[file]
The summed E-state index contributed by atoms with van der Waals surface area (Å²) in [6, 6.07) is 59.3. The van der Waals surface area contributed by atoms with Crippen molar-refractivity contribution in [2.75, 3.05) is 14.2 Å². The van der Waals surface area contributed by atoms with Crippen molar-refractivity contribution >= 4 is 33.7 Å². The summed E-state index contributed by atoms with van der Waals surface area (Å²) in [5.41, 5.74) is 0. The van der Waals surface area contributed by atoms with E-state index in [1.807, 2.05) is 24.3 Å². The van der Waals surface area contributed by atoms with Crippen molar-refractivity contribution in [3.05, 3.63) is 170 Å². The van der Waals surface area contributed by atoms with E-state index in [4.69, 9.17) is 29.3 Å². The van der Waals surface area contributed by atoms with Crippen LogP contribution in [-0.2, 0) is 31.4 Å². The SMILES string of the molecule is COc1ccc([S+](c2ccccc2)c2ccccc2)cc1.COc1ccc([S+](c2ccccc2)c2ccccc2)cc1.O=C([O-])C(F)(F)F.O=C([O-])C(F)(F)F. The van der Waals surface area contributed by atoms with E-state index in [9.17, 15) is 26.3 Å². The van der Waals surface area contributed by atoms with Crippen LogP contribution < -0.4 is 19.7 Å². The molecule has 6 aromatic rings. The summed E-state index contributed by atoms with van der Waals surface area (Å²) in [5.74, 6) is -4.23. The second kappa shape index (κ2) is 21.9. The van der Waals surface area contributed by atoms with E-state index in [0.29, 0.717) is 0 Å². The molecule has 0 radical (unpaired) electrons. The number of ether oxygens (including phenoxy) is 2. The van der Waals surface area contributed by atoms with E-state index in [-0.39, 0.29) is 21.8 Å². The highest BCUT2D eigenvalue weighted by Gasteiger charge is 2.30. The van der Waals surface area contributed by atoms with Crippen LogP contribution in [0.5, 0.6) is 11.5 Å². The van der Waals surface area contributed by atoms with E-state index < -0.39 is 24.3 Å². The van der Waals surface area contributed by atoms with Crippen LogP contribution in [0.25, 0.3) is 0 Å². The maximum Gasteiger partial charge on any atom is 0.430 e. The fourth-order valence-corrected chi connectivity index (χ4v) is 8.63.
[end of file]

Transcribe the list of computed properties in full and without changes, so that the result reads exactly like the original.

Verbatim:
The summed E-state index contributed by atoms with van der Waals surface area (Å²) in [6, 6.07) is 59.3. The van der Waals surface area contributed by atoms with Crippen molar-refractivity contribution in [2.75, 3.05) is 14.2 Å². The van der Waals surface area contributed by atoms with Crippen molar-refractivity contribution >= 4 is 33.7 Å². The summed E-state index contributed by atoms with van der Waals surface area (Å²) in [5.41, 5.74) is 0. The van der Waals surface area contributed by atoms with E-state index in [1.807, 2.05) is 24.3 Å². The van der Waals surface area contributed by atoms with Crippen molar-refractivity contribution in [3.05, 3.63) is 170 Å². The van der Waals surface area contributed by atoms with E-state index in [4.69, 9.17) is 29.3 Å². The van der Waals surface area contributed by atoms with Crippen LogP contribution in [-0.2, 0) is 31.4 Å². The SMILES string of the molecule is COc1ccc([S+](c2ccccc2)c2ccccc2)cc1.COc1ccc([S+](c2ccccc2)c2ccccc2)cc1.O=C([O-])C(F)(F)F.O=C([O-])C(F)(F)F. The van der Waals surface area contributed by atoms with E-state index in [9.17, 15) is 26.3 Å². The van der Waals surface area contributed by atoms with Crippen LogP contribution < -0.4 is 19.7 Å². The molecule has 6 aromatic rings. The summed E-state index contributed by atoms with van der Waals surface area (Å²) in [5.74, 6) is -4.23. The second kappa shape index (κ2) is 21.9. The van der Waals surface area contributed by atoms with E-state index in [0.29, 0.717) is 0 Å². The molecule has 0 radical (unpaired) electrons. The number of ether oxygens (including phenoxy) is 2. The van der Waals surface area contributed by atoms with E-state index in [-0.39, 0.29) is 21.8 Å². The highest BCUT2D eigenvalue weighted by Gasteiger charge is 2.30. The van der Waals surface area contributed by atoms with Crippen LogP contribution in [0.5, 0.6) is 11.5 Å². The van der Waals surface area contributed by atoms with E-state index < -0.39 is 24.3 Å². The van der Waals surface area contributed by atoms with Crippen LogP contribution in [0.25, 0.3) is 0 Å². The maximum Gasteiger partial charge on any atom is 0.430 e. The fourth-order valence-corrected chi connectivity index (χ4v) is 8.63.